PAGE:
Business is not bad but could be much better, says Pradhan, voicing the infrastructural woes of Sikkim in general and Gangtok in particular. Connectivity to Sikkim is extremely poor and the roads that take a severe beating during each monsoon are hardly restored before the onslaught of the next monsoon. Gangtok doesn’t have an airport, with the nearest air point being Bagdodra in West Bengal. “All we have is a helipad for air connectivity with a five-seater helicopter, which hardly serves the purpose for tourism, but this is now being upgraded to an 11-seater next month. You see we have the cart but not the horse,” rues Pradhan, while enumerating the advantages of Sikkim in terms of scenic beauty — a vast expanse of greenery, rich cultural heritage and an abundant wealth of exotic birds and spectacular flora and fauna.

Land to build an airport at Pakyong, about 30 km from Gangtok, has been acquired, but the airport project has been hanging fire for so long that “people here wonder if New Delhi is really interested in improving the infrastructure here so that we can realise our tourism potential,” he says.

One of Sikkim’s biggest advantages is an educated and English-speaking population. But Pradhan doesn’t see much scope for big-ticket investment or speedy industrial growth. “Unless the really big industries who see the first-entrant benefit come here, and that too because the government gives them some incentives, I don’t think much will change in the near future.”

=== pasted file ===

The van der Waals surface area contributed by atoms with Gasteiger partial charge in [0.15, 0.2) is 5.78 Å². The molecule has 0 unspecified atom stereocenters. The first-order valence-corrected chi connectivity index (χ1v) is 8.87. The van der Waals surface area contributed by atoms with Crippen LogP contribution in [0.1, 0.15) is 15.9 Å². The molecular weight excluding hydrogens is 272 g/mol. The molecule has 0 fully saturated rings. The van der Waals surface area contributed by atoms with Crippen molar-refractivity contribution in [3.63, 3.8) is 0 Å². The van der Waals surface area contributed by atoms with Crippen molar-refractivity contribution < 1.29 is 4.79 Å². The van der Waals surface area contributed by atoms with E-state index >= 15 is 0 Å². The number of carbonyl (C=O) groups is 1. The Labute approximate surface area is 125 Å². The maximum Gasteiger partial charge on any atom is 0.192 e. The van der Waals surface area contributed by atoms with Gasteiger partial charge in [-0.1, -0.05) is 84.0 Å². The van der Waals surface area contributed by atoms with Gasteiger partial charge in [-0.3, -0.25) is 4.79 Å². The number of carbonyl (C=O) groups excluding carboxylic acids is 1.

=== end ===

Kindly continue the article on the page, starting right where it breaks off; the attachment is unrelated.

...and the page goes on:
But, he adds, industrial development has a flip side too. “Suddenly there is a spurt in 6-7 big pharma industries — many of them multinationals coming here and a lot of construction activity is on. This kind of activity is a double-edged sword because land is a most scarce resource for the Sikkimese people, and if land is acquired here at such speed, then we’ll have hardly any left for the local people.” A more planned and balanced growth is what the State needs, he adds.

The opening of the Nathula pass to facilitate trade between the north-eastern states and China is a good beginning, “but lots and lots more needs to be done. I’m told that what’s happening now is just a token… a namesake trade; it needs to be widened with many more items being put on the list.”

His dream for the future is simple: “I’ve just realised that what I have begun only recently — a heritage hotel — is a passion that was latent and I’m enjoying every moment of it. You might wonder why I have to be present during some of the meals and serve the guests... but I wouldn’t do it unless I really enjoyed it.”

Response may be sent to